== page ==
A few weeks ago I had the opportunity to tour the NextThought, LLC, offices on the University of Oklahoma’s South Research campus. The company specializes in educational technology and “connected” online learning.
As founder and CEO Ken Parker escorted me through the open office, I spotted what appeared to be an original Macintosh computer on one of the desks. Ken asked me if that was my first computer.
I said that my first computer was actually an Apple //e.
Ken turned and gave me a high five. Turns out that his first computer also was an Apple //e, which debuted in 1983.
Of course, Ken learned how to write software on his Apple //e and went on to build an incredible career developing financial services and now educational software.
My interest in the Apple //e was all the cool things I could do with software already available on it such as the original Visicalc spreadsheet, word processing and games. AppleWorks became my go-to software product.
For instance, I used AppleWorks to develop a spreadsheet with which I ran a fantasy baseball league for several years. Of course, I had to spend several hours each week inputing data from the newspaper into the spreadsheet to make it work.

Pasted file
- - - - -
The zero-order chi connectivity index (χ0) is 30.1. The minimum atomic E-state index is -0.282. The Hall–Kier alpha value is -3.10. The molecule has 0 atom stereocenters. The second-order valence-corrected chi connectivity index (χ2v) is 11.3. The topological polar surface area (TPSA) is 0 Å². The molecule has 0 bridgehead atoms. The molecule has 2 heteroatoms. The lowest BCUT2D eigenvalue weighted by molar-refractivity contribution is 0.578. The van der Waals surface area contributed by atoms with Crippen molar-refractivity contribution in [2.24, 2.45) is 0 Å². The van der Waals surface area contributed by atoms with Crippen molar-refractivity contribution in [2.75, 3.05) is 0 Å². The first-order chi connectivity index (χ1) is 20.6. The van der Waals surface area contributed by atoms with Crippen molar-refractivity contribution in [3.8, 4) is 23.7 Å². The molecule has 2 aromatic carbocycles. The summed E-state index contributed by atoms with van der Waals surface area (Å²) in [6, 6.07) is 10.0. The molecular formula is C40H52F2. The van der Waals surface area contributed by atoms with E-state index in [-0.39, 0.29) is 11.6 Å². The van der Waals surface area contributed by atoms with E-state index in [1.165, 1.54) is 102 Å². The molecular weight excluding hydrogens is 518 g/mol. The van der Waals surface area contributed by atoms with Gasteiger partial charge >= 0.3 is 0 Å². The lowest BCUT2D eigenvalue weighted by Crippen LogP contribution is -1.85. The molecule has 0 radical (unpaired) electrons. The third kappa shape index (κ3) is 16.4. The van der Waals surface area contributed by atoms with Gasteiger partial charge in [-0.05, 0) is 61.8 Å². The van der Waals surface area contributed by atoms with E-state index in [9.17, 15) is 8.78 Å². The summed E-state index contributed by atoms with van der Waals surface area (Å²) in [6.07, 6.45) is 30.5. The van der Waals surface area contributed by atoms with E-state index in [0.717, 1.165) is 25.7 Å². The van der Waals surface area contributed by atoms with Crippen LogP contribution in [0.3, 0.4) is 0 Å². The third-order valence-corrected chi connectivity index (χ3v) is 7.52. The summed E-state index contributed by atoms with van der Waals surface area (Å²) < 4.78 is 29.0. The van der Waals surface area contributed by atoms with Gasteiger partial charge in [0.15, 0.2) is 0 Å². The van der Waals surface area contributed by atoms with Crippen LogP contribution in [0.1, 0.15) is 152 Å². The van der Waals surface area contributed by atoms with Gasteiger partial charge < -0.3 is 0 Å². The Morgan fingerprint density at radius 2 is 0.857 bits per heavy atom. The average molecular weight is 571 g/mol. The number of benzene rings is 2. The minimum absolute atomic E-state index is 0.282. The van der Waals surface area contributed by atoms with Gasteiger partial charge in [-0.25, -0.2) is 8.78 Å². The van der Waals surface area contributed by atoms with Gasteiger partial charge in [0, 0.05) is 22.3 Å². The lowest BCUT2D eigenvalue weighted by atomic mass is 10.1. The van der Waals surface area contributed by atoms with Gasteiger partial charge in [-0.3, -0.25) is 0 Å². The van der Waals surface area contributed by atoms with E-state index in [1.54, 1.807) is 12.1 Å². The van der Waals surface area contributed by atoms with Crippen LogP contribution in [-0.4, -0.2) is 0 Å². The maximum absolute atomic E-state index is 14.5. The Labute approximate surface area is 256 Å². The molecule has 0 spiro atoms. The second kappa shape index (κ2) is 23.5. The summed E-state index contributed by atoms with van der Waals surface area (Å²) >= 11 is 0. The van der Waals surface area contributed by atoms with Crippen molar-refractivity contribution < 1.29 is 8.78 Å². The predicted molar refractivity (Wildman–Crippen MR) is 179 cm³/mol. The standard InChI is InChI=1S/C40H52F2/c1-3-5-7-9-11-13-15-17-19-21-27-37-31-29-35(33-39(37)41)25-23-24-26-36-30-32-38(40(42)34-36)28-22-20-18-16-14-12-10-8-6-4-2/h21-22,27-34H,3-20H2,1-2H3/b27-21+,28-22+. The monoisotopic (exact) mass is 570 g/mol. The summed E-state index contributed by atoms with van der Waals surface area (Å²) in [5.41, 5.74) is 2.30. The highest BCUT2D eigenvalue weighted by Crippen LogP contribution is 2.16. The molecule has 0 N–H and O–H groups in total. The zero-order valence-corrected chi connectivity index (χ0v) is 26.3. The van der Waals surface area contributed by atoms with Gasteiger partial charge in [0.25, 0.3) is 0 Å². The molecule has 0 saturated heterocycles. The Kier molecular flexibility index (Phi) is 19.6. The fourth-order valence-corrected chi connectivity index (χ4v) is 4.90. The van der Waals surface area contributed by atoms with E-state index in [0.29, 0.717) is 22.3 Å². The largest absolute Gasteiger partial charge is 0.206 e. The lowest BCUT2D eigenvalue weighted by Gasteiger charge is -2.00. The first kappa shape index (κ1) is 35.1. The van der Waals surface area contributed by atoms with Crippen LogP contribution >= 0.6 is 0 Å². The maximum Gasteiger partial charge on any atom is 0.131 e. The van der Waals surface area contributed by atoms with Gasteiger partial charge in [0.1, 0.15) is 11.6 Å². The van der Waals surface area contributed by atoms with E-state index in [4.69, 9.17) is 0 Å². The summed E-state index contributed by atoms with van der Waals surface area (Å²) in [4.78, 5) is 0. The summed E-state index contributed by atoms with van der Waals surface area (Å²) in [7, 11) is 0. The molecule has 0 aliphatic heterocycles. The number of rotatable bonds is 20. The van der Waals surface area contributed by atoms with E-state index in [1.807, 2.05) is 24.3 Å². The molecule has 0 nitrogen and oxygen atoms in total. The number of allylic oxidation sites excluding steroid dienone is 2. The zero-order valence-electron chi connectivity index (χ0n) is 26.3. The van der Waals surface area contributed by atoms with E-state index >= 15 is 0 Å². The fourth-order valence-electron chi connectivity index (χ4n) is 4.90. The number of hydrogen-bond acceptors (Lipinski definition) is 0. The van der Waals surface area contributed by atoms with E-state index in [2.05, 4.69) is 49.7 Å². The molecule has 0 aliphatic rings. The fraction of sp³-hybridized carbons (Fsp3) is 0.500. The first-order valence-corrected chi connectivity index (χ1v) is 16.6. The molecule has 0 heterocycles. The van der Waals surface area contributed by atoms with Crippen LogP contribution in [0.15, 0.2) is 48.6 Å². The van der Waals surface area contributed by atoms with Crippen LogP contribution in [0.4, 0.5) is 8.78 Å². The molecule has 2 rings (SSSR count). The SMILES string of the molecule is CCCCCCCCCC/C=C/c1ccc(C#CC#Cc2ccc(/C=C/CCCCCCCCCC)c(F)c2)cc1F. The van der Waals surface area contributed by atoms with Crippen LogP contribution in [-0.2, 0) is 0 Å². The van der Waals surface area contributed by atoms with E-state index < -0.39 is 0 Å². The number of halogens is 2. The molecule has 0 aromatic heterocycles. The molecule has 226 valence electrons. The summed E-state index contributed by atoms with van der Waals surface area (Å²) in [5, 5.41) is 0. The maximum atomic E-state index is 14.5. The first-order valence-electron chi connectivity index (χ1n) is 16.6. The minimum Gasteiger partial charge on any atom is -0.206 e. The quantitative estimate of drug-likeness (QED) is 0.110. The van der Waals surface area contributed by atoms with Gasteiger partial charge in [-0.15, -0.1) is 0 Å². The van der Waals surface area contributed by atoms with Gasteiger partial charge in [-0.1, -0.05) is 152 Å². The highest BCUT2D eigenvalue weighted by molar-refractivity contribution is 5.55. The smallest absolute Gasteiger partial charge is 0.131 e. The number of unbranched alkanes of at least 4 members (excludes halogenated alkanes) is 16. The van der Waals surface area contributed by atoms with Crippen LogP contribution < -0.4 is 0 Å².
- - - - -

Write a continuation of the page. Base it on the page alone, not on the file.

I did make a couple of unsuccessful stabs at learning to write software on the machine. Maybe it was a lack of patience that held me back.
i recall writing a little program that printed “My name is Jim Stafford.” The first time I inputed “run,” into the program, the screen filled with my name and wouldn’t stop. I had to do a hot reboot to get it to stop. Only later did I realize that my little program needed a line to tell it how many times to print “My name is Jim Stafford” and then a line that said “end” to make it stop.
The Apple //e sat on my kitchen table for a half dozen years before I finally, reluctantly, retired it. It controlled my checking account. I tracked stocks on it. I wrote articles and even created a little newsletter. I added a modem and surfed local OKC online “bulletin boards.”
Finally, I gave it to my uncle to use in his business. I moved on to the more modern Mac.
I still miss my original Apple.